13. That head-on collision was awesome. I don’t know if I’ve seen a better one in a movie.
14. Extra cars smashed into their cluster.
15. The dumb decision to kill off Han is why he had to die again in F7, or the end of F6, I really don’t remember. Noooo!!!!!
14. The Uncle Edward James Olmos is Sonny Chiba. Awesome.
15. I know what will solve this…a race!
16. Oh he forgot how to drive, better change the spark plugs??
17. The road is faster than gravity?
18. The stakes of this are still not clear.

Maybe I am being too harsh on this film, but it is nowhere near the glory of the later ones.
**

Home Alone

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Christopher Columbus directed this. The same CC who ably directed Harry Potter and the Sorcerer’s Stone. John Hughes wrote this. The same JH who scripted Ferris Bueller’s Day Off. And they both did okay. But really it was the man who received the Oscar nominations that really sold this film—John Williams. You may know him better as John “Jaws” Williams, or John “Star Wars” Williams, or perhaps John “Indiana Jones” Williams. Williams presents the problem of wondering if he elevates films by having great music, or if we think his music is great because music brings us back to moments and directors like Steven Spielberg have actually provided the emotion, and not the sounds Williams recorded. Well Home Alone firmly demonstrates that JW’s music can make you care when the film has almost played defense against its viewers rooting for its characters.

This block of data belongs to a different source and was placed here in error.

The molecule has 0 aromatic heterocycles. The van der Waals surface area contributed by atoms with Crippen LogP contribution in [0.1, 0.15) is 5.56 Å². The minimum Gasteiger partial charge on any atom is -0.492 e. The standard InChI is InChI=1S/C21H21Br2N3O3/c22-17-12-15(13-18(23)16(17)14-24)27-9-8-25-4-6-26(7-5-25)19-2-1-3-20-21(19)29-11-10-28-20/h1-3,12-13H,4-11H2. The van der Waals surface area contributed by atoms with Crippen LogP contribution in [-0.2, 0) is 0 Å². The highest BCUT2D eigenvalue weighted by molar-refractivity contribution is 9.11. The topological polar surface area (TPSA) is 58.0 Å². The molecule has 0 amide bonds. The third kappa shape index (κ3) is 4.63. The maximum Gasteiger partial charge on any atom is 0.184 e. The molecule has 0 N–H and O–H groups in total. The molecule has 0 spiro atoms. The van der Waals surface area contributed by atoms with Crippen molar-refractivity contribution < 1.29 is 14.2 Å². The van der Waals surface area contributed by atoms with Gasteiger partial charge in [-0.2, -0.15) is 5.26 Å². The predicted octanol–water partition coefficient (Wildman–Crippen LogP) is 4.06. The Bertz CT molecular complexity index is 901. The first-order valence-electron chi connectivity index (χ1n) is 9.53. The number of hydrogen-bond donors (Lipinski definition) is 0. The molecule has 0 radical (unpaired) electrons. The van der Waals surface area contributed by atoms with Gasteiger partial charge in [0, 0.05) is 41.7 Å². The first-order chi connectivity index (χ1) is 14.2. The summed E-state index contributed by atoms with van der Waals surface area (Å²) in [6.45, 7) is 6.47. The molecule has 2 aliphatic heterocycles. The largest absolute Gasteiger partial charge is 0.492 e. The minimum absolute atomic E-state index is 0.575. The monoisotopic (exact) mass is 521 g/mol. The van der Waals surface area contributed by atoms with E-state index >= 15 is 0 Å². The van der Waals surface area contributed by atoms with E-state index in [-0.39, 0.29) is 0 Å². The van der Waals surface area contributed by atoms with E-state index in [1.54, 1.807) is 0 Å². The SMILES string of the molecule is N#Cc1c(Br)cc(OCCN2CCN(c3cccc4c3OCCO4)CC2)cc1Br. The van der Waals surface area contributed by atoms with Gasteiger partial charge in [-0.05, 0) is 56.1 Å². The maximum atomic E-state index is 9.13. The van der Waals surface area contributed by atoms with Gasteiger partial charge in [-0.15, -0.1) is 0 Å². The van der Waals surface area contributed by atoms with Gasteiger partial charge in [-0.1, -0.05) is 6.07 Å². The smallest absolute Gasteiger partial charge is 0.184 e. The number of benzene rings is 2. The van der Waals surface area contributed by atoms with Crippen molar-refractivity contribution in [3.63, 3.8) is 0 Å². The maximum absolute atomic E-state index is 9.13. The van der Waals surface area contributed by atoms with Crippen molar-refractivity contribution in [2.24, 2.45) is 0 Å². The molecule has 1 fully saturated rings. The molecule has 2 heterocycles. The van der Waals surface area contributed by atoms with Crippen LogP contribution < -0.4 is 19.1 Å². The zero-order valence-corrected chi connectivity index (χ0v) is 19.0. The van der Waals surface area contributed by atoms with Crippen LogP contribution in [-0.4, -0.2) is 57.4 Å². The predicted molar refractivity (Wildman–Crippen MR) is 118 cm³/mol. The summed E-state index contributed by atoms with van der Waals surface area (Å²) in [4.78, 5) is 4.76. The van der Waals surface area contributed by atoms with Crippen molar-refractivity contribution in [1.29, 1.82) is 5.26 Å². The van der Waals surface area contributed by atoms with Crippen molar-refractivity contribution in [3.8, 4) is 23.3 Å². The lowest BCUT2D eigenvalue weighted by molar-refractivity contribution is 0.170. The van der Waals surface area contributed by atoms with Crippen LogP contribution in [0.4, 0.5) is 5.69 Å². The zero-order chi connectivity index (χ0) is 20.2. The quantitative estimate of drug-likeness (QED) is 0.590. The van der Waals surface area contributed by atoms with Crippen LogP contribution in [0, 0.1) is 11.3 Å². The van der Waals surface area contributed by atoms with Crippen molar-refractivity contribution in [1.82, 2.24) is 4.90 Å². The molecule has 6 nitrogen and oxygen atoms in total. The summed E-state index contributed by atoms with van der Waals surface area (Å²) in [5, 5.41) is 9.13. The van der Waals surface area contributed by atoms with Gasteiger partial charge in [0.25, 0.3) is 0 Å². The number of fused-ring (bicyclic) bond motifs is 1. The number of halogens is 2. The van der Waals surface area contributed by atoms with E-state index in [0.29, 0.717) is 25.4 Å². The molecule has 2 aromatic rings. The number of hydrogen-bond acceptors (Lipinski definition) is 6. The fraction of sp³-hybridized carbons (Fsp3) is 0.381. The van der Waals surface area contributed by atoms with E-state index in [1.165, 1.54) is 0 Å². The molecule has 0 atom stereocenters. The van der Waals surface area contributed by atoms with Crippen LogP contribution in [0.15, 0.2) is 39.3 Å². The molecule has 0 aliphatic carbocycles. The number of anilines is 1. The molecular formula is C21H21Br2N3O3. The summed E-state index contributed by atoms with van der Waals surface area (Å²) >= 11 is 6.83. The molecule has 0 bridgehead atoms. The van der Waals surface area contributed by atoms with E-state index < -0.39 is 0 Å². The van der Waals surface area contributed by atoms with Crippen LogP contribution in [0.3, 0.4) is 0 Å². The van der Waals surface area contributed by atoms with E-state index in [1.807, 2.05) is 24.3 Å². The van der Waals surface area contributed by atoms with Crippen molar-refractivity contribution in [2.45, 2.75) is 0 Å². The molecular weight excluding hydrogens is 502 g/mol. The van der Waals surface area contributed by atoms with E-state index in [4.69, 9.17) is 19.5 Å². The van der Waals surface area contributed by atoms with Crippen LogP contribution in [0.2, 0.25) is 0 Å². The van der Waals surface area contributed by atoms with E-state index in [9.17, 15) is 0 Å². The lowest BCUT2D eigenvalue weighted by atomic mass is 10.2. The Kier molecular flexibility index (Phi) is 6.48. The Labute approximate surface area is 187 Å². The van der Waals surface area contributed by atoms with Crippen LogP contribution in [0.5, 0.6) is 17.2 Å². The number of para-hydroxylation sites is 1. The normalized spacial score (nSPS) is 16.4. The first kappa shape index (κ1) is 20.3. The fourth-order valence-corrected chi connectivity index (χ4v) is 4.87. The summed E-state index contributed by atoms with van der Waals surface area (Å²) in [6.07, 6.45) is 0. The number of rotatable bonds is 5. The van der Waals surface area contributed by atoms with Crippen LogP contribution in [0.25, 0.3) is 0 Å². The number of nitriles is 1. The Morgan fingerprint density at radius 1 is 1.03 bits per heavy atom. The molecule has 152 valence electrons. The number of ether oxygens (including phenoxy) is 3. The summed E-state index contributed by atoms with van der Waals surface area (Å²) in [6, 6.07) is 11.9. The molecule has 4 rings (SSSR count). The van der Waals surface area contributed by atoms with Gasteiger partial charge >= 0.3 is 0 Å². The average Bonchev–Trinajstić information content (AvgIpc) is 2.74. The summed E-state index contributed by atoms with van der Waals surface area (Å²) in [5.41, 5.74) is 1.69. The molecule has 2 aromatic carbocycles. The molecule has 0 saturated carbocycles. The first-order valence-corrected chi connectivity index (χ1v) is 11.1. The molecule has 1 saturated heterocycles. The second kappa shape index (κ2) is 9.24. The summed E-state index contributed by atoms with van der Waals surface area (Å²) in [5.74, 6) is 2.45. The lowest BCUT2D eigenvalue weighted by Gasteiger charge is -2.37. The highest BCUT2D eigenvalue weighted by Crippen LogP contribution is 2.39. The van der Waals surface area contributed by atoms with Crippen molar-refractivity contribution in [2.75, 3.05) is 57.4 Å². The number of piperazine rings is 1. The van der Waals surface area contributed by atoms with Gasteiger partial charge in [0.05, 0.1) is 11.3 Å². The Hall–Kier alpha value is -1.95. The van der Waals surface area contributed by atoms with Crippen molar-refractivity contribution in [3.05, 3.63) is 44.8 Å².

**

Santy don’t visit the funeral homes, little buddy.